Now some teachers of the law were sitting there, thinking to themselves,“Why does this fellow talk like that? He’s blaspheming! Who can forgive sins but God alone?”

Immediately Jesus knew in his spirit that this was what they were thinking in their hearts, and he said to them, “Why are you thinking these things?Which is easier: to say to this paralyzed man, ‘Your sins are forgiven,’ or to say, ‘Get up, take your mat and walk’? 10 But I want you to know that the Son of Man has authority on earth to forgive sins.” So he said to the man, 11 “I tell you, get up, take your mat and go home.” 12 He got up, took his mat and walked out in full view of them all. This amazed everyone and they praised God, saying, “We have never seen anything like this!”

What a beautiful story. A crippled man could not get to Jesus. He didn’t have the strength to fight the crowd, make his way forward. So what happened? His friends stepped up. His friends carried him to Jesus. When they, too, had trouble getting close, they didn’t give up. They climbed up on the roof (can you picture them working together to gently get the paralyzed man up there?) and then they made an opening in the roof just above where Jesus stood, by actually digging through it. And then they gently lowered their friend down and placed him at the feet of Jesus.

And then there is verse 5 which reveals the most important part.

When Jesus saw their faith, he said to the paralyzed man, “Son, your sins are forgiven.”

Did you catch it? “When Jesus saw their faith…” It was the faith of his friends that led to his healing. Corporately they believed together, which led first to the most important healing of his soul and spirit through the forgiveness of his sin, and then to the healing of his body. Can you imagine the joy of not only the man, but also of his friends? I bet they laid down on the floor and had a good belly laugh together. I bet they repeated that story of their shared experience year after year after year.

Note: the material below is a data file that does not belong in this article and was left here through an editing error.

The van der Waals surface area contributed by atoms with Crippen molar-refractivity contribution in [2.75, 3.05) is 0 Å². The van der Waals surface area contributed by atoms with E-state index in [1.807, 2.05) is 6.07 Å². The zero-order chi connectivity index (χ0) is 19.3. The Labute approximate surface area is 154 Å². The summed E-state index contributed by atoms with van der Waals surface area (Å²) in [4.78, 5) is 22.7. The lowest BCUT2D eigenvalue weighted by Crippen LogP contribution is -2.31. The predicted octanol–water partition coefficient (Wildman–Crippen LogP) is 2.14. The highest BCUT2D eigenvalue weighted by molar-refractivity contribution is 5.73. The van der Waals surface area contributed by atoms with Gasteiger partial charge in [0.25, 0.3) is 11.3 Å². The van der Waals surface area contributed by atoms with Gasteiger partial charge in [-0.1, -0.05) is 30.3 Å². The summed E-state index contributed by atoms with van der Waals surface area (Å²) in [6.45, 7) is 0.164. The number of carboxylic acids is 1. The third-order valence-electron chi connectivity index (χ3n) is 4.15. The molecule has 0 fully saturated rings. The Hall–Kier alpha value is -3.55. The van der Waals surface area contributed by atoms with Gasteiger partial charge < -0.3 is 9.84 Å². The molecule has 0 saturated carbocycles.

Who are your friends that would carry you in good times and bad?

Who would dig their way through to carry you to the feet of Jesus?

For whom would you be that kind of friend?

It doesn’t matter if the list is small. Truly, that is really how it should be. We don’t have the time to be that kind of friend to everyone. But we can be that kind of friend to someone.

And we have the perfect model of friendship in the best friend of all—Jesus. He gave up his life that we could live.

 

Carry each other’s burdens, and in this way you will fulfill the law of Christ.

                                                                                                            Galatians 6:2

Be happy with those who are happy, and weep with those who weep.

                                                                                                            Romans 12:15


30 Days of Prayer: Doers of the Word

Day 26: Doers of the Word

Lord, may my children not just listen to Your truth, but act on Your truth.  May my children have a desire to look intently into the perfect law that gives freedom, and continue to do this, not forgetting what they have heard, but doing it—so they will be blessed in what they do. (James 1:25)

It is easy to hear, harder to do.  And yet faith without works is dead—not because we are earning our salvation by our works–that is impossible.  It is by grace we have been saved, not from ourselves and our efforts.  And yet, faith and works go hand in hand.  Why?  Because true faith demands response. When we truly get a glimpse of Who God really is, and what He has done for us, we can’t help ourselves.  We must respond with good works and living truth.

The thing that trips us up is forgetfulness.  That is why scripture is filled with reminders.  That is why the Promise Land was filled with Stones of Remembrance.  We are a forgetful people and we must make conscience efforts to remember the truth that changes everything.  May it be so for us and for our children.